“I cannot imagine why my vision will have some value in the world – and yet I know it will.” – Gwen John
A new Sussex exhibition, Gwen John: Art and Life in London and Paris, throws new light on her as an artist and overturns some previous ideas about her life and art. It’s one of the most exciting exhibitions I have seen in recent years.
For years Gwen has often been portrayed as a recluse, overshadowed by her famous brother Augustus. But thanks to the brilliant work of curator Alicia Foster, the exhibition, at Pallant House Gallery in Chichester, reveals a brave, independent woman who forged a new life and strong reputation in Paris and London at the turn of the 20th century.
Born in Wales in 1876, Gwen trained with Augustus at the Slade School of Fine Art – one of the few in the 1890s to permit women to do life drawing. Inspired by tutor Henry Tonks, who emphasised the importance of vigorous lines, her life drawings were admired and emulated by other students.
Examples of her early work are displayed alongside other students, such as Elinor Monsell and Edna Clarke Hall. I really appreciated seeing the work of these little-known women artists, most of whom, unsurprisingly for the time, gave up painting when they married. Gwen John herself started to develop an interest in painting the female figure in interior scenes, which was a key theme of her later work.
John became a close friend of another student, Ida Nettleship. Together with Ida – who later married Augustus – she travelled to Paris in 1898. This first visit, in her early 20s, was highly adventurous for a young woman at that time and the start of a life-long love of the city.
They trained with the celebrated artist James McNeill Whistler, a key influence on John’s later work, and would also have met the artist Walter Sickert.
Life in Paris
John returned to Paris in 1903 after travelling through France with another friend, Dorothy ‘Dorelia’ McNeill, an intrepid journey where they survived by selling their sketches.
Her exquisite chalk sketches of Dorelia are shown here, as well as a striking full-length portrait where you can almost feel the rustle of the black silk dress. It is shown alongside Augustus’s own sensual portrait of Dorelia – who later became his lover and muse – and makes for an interesting contrast.
Dorelia returned to London to form an unconventional ménage à trois with Augustus and Ida, while Gwen also broke convention by becoming an artist’s model and living independently in Paris – “I want to flourish,” she told her brother. She became the lover of the sculptor Rodin – usually the one fact people know about her.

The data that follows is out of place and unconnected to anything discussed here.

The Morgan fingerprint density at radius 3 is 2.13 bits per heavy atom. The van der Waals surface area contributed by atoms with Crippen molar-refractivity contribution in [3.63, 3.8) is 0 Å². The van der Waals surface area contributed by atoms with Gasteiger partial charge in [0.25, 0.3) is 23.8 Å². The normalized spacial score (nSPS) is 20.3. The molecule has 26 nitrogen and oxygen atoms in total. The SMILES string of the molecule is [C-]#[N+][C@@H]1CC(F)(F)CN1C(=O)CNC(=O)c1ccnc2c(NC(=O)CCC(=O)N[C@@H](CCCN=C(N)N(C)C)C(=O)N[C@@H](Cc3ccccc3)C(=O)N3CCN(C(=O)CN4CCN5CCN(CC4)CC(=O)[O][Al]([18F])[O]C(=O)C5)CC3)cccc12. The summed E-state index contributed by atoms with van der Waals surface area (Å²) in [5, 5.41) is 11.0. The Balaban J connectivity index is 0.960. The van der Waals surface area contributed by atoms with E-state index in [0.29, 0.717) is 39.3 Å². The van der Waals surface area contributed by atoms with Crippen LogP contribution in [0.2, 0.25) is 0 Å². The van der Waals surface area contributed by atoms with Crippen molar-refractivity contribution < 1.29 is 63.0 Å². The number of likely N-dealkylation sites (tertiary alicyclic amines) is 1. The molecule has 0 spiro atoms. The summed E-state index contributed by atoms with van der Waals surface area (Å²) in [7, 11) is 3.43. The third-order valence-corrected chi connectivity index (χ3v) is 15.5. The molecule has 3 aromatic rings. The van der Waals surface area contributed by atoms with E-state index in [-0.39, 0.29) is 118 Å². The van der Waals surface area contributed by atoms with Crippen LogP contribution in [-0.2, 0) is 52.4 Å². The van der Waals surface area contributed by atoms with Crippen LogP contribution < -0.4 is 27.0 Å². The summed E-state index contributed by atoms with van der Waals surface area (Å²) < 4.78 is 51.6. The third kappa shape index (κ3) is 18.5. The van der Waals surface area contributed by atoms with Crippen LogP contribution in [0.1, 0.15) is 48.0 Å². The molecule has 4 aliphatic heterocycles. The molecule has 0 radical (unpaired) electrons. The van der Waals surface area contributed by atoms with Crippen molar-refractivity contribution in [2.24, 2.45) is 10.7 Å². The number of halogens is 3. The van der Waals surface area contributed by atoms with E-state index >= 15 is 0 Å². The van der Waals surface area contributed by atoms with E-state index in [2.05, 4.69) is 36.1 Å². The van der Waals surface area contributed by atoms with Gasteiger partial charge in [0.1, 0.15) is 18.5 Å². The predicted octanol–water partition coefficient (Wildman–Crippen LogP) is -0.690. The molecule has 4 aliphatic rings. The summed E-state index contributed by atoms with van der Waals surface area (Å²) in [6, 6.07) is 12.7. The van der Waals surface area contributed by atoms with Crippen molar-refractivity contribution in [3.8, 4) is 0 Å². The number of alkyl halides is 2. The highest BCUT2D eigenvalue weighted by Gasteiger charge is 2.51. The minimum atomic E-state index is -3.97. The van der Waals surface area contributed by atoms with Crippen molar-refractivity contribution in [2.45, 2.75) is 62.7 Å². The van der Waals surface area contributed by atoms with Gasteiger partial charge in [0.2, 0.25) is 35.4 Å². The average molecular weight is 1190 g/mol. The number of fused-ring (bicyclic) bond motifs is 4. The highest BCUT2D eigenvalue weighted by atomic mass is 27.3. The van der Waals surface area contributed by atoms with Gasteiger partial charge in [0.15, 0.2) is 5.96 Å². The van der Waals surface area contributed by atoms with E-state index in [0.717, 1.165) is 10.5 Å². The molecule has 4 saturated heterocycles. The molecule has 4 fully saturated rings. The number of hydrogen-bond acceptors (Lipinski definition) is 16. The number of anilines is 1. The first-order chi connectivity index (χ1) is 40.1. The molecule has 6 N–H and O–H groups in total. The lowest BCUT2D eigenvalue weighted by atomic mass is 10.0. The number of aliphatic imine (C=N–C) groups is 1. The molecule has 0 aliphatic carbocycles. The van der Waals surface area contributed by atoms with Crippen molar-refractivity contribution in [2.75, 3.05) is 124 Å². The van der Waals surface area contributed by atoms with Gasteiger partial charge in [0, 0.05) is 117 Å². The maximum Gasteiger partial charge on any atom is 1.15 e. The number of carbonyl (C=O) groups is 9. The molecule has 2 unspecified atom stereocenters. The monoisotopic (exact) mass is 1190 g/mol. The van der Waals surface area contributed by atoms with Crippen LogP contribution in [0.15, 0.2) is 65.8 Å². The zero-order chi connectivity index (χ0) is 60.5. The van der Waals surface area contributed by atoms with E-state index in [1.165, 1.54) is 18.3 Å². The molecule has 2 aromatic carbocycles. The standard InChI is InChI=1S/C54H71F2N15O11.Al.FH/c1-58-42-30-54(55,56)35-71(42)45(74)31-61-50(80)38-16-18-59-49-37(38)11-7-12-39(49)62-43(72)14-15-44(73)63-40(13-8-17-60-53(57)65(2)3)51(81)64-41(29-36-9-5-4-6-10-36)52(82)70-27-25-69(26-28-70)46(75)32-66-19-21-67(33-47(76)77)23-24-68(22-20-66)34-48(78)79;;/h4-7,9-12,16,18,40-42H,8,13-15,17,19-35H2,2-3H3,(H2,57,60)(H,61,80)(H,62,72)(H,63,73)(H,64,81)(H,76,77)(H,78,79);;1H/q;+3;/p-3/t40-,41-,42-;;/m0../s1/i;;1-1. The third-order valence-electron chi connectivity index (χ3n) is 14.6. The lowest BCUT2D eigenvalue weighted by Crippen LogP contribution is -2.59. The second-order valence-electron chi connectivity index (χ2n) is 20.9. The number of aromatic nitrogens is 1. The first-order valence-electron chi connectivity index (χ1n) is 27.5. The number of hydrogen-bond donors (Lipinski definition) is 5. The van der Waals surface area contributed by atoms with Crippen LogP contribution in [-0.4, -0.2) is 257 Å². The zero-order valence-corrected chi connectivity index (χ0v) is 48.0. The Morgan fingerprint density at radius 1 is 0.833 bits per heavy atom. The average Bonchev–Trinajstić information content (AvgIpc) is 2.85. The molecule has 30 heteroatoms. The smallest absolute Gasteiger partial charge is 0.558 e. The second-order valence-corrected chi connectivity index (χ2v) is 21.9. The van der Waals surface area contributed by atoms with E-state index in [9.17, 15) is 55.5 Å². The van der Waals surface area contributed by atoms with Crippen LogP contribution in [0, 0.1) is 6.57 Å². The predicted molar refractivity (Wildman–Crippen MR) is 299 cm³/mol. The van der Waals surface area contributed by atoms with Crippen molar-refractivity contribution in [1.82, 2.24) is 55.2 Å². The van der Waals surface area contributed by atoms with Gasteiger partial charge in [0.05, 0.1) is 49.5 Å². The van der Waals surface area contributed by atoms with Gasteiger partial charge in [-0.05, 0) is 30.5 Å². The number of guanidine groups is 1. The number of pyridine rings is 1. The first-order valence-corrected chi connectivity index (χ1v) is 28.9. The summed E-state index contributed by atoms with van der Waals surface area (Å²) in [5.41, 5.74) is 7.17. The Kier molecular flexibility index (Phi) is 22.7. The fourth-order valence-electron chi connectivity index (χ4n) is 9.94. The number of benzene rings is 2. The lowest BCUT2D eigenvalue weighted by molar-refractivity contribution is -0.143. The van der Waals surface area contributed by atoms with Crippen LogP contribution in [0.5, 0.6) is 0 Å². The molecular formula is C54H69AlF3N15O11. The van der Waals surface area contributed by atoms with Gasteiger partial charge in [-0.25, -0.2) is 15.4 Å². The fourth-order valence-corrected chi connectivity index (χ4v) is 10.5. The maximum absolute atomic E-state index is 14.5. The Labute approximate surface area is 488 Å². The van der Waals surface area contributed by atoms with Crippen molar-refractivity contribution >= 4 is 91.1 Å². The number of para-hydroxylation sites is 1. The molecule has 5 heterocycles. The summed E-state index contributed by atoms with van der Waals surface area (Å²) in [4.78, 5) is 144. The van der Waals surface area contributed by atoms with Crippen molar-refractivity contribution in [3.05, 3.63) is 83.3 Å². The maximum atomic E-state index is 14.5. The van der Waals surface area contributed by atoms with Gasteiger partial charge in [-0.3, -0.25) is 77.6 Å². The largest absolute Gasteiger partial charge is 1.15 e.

John sent examples of her paintings to London where one critic admired her interior scenes for “capturing the colour that ordinary life wears.” A few well-chosen objects – a wicker chair, table, a parasol and shawl – indicate simple tastes, with a life in the city beyond the window.
John also sketched and painted many beautifully executed portraits of herself and other women, sometimes naked. These are direct and intimate, but not voyeuristic. John’s confidence and determination shine through the self-portraits and they helped establish her growing reputation.
Her new patron, leading art collector John Quinn, wrote of one of her portraits: “I think it is finer than anything of that kind that Whistler ever did.” In the early 1920s, her work was so well-known in Paris that “the Salons would take anything she sent them”, and a dealer told her to “name her price” for a picture.
In later life, John moved to Meudon outside Paris and painted evocative landscapes and local flora. Having converted to Catholicism, she did a series of portraits of church congregations and a neighbouring order of nuns. These are not pious or conventionally religious, but convey a human and often humorous element. For instance, a picture of one nun in serious mood is shown alongside a sketch of the same woman which captures a mischievous expression.
John continued to experiment in her paintings, mixing chalk into her paint to create texture; Foster comments that the “unfinished”, sometimes patchy look was intentional.
This is a stunning exhibition which deserves wide acclaim and several visits to appreciate in full. On my visit, Pallant House was busy but not too crowded, making it a pleasant experience compared to some London art galleries, and refreshingly without viewers constantly taking photographs of the paintings.
Non-reflective glass enables you to get up quite close to the pictures to look at the brush strokes. The imaginative hanging, comparative artworks and illuminating commentary by curator Alicia Foster all enhance the experience. Pallant House has certainly reinforced its already strong reputation for presenting ground-breaking art.
Do go and see it!
Gwen John: Art and Life in London and Paris is at Pallant House Gallery from 13 May – 8 October 2023. All images are reproduced with kind permission of Pallant House and quotes are from Alicia Foster’s exhibition guide.